Corporate Banner
Satellite Banner
Technology
Networks
Scientific Communities
 
Become a Member | Sign in
Home>News>This Article
  News
Return

Physicists Tease out Twisted Torques of DNA

Published: Monday, July 01, 2013
Last Updated: Monday, July 01, 2013
Bookmark and Share
Like an impossibly twisted telephone cord, DNA, the molecule that encodes genetic information, also often finds itself twisted into coils.

This twisting, called supercoiling, is caused by enzymes that travel along DNA’s helical groove and exert force and torque as they move.

For the first time, these tiny torques have been measured in the lab of Michelle Wang, professor of physics and Howard Hughes Medical Institute investigator. Using an instrument called an angular optical trap (AOT), Wang and colleagues have reported direct measurements of the torque generated by the motor protein, E. coli RNA polymerase (RNAP), as it traverses supercoiled DNA. Their technique may be used to examine the broader impacts of torque and DNA supercoiling associated with other motor proteins, and lend new insights into the gene transcription process.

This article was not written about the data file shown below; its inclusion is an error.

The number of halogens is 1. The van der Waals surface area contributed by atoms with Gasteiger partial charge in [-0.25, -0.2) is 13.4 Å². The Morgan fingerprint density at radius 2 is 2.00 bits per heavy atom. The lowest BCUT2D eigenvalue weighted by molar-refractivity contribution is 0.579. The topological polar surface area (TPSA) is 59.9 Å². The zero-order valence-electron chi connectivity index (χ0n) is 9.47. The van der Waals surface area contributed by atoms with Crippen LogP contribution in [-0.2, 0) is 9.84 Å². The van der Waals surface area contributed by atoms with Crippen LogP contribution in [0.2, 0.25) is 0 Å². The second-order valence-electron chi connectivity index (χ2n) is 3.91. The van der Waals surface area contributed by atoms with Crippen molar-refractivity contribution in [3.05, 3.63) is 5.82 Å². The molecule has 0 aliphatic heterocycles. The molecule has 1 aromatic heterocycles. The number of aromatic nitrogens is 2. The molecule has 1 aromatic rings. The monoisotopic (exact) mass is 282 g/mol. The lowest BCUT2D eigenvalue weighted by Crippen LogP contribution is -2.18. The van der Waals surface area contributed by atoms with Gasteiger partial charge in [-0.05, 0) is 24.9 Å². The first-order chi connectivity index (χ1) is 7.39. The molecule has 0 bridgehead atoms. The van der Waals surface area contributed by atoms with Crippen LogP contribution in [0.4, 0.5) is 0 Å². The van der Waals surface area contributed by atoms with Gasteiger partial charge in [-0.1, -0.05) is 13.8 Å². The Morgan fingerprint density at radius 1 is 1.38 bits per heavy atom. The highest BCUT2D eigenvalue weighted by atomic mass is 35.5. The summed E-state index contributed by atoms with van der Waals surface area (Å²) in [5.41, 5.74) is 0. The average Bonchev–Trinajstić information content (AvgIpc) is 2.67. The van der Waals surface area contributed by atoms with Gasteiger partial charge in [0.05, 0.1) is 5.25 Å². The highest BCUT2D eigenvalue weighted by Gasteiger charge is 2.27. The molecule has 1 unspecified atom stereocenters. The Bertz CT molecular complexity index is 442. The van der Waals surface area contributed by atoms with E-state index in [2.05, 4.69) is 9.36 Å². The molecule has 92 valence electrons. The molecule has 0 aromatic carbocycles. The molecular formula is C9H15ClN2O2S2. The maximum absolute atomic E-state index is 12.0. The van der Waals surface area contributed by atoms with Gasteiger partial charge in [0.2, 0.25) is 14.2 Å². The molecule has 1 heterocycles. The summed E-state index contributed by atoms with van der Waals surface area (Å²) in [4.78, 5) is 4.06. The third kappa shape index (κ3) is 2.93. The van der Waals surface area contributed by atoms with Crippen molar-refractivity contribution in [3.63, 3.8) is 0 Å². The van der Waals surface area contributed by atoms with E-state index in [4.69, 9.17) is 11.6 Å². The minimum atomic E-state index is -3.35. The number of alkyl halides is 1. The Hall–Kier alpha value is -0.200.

The work was published online June 27 in the journal Science, with first author Jie Ma, Cornell postdoctoral associate, and Lu Bai, former graduate student and now an assistant professor at Penn State.

DNA supercoiling is an important regulator of gene expression, but it has been hard to study because of the minute torque involved, Wang said. Using the AOT, the researchers not only recreated DNA supercoiling, but also measured, to piconewton-nanometer precision, the torque being generated by the polymerase.

The AOT uses a nanofabricated quartz cylinder as a “handle” that “holds” one end of a DNA strand and is sensitive to the torque exerted on the cylinder. The torque they measured is about 10 piconewton-nanometers, only about 1/1022 of a typical torque applied by a torque wrench, but enough to have substantial influence on many biological processes at the molecular level.